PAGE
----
Sunday, 22 May 2011

CC Moody Blues - the juice and the colour

I've been thinking about blue a lot lately.  Possibly the most difficult challenge in the Cookbook Challenge is the past fortnight.  The theme was Blue.  What sort of theme is that when it comes to food?  Is there really any blue food, other than blue smarties?  Of course there is blue string soup in Bridget Jones Diary and blue string pudding in the Clangers and (if memory serves me correctly) the blue sausage on Hitchhikers Guide to the Galaxy.  But in real life, blue is a rare sight on the dinner plate, unless it is the pattern.  Let's face it.  Blue is just unnatural in food.

It is odd to think that the only blue that is part of the natural world is often used to represent two of the most colourless elements - the sky and the water.  When we use blue to name nature, we often get it wrong.  We say that we are "beaten black and blue" but a bruise is a kaleidoscope of black, purple, green and yellow.  We say that we go blue when we are cold but it is more purple.  A Persian Blue cat is actually grey.  Even the Blue Mountains near Sydney are more accurately described as the purple mountains.  Then we tart ourselves up in a glaringly unnatural way with blue hair rinse, blue eye shadow and blue nail polish.  The exception that proves the rule is the bluebird.

Our man made world is full of blue icons.  Blue means denim, Tories, baby boys, Superman's tights, school uniforms, the Scottish saltire, the Virgin Mary, swimming pools, Turkish tiles, bluebells. The police are known as the boys in blue and protect the thin blue line, due to their uniforms.  When we marry we must have "something old, something new, something borrowed, something blue".  Blue sneaks into lyrics about girls with "pale blue eyes" or wearing "white dresses with blue satin sashes".  It has inspired the name of both pop bands and boy bands.  Australia's long running radio serial was called Blue Hills. I once loved a cocktail called a Blue Lagoon but am sort of happy not to drink them any more (or Blue Heaven Big M).

Blue is a bright simple colour used often in children's entertainment, though I suspect it delights with its unnaturalness.  Children have grown up watching television shows such as Blues Clues, the Bear in the Blue House, and Blue Peter.  Familiar characters Peter Rabbit, Andy Pandy and Paddington Bear all wear blue.  Thomas the Tank Engine, the Smurfs, Cookie Monster are blue.  Children sing about Little Boy Blue, chant "roses are red, violets are blue" and read the nursery rhyme collection, Lavender's Blue.

Blue is often used figuratively.  It commonly represents sadness.  Joni Mitchell made an album called Blue.  New Order's song Blue Monday is definitely not about colours.  Elvis Presley sang of a Blue Christmas.  The national anti-depression in Australia is called beyondblue.  Bradley Trevor Greive wrote the Blue Day Book.  There is even a style of music called the Blues that is named after "blue devils", meaning melancholy and sadness.  Quality is often denoted by adjectives blue chip or blue ribbonBlue collar workers typically perform manual labour.  We say that we are in a blue funk.  Blue also represents calm and peace.  We talk of events happening once in a blue moon.  In Australia, when something is genuine, it is true blue.  The nobility say they have blue blood.  And let's not get into blue language and blue movies.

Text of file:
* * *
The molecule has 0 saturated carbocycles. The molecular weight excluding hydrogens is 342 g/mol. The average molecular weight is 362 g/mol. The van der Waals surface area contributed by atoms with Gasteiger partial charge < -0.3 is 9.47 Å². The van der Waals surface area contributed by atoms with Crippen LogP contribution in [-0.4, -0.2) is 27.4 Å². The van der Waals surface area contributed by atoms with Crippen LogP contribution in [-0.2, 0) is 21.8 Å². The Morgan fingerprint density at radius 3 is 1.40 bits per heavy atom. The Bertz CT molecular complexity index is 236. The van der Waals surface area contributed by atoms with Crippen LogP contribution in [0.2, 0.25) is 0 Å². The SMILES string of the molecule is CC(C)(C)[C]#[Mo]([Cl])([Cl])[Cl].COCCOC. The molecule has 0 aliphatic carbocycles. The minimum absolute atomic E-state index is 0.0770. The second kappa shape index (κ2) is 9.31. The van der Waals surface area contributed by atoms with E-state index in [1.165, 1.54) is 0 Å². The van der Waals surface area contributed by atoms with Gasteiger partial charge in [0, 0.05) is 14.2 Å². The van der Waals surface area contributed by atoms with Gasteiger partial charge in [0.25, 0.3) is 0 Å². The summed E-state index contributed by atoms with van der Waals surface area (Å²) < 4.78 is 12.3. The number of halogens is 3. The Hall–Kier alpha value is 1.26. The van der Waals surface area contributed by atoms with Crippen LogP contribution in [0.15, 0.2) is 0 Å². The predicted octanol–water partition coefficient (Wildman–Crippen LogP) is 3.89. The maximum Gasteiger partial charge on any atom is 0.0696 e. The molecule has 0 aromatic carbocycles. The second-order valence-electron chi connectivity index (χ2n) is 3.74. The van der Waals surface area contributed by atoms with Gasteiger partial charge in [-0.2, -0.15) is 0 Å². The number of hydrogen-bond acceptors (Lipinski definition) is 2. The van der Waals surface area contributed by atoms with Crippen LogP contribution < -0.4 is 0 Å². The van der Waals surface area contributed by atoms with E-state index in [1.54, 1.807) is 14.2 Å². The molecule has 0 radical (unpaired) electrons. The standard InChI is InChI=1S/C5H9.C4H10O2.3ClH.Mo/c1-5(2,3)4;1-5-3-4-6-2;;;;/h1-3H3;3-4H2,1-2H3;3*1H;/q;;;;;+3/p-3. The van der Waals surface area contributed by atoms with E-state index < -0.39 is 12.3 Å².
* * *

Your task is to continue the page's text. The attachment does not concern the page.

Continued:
I looked around my house and found there was more and less blue than I expected.  Having a little girl around means we might have less blue than if we had boys about the house.  As a lover of green, I often find that green and blue are paired together, despite us being told that blue and green should never be seen.  Though I confess, that blue is often second fiddle to green in my life.  My blue crumpler bag, my blue doona cover, my blue anorak and my blue dressing gown all delight me but might not have been my first choice if I could have bought green.  But I do love my blue "friendly fish" towels we bought from M&S before we left Scotland.

For this challenge, some lateral thinking was required.  Even foods called blueberries, blue corn or blue cheese aren't coloured blue.  I started looking at recipes using them.  Nothing jumped out at me.  I looked at cookbooks with blue covers. Finally I found a juice called the Moody Blues.  That is the sort of quirky blue recipe I was seeking.

I almost passed by this juice as it was made up of only two ingredients and required a juicer.  Hardly a recipe and not one that I felt capable of (not owning a juicer).  But I decided to think laterally.  The Cookbook Challenge is about being inspired to do something I wouldn't usually do.  I got out my sieve and my citrus juicer and made the juice.  The sweetness of the pineapple and the tartness of the blackberries married perfectly and looked downright spooky in the glass.  Sylvia had a taste and was hard pushed to share the rest of it with me.  E was out at the time, but he liked the name which is also a British band.  Something for everyone!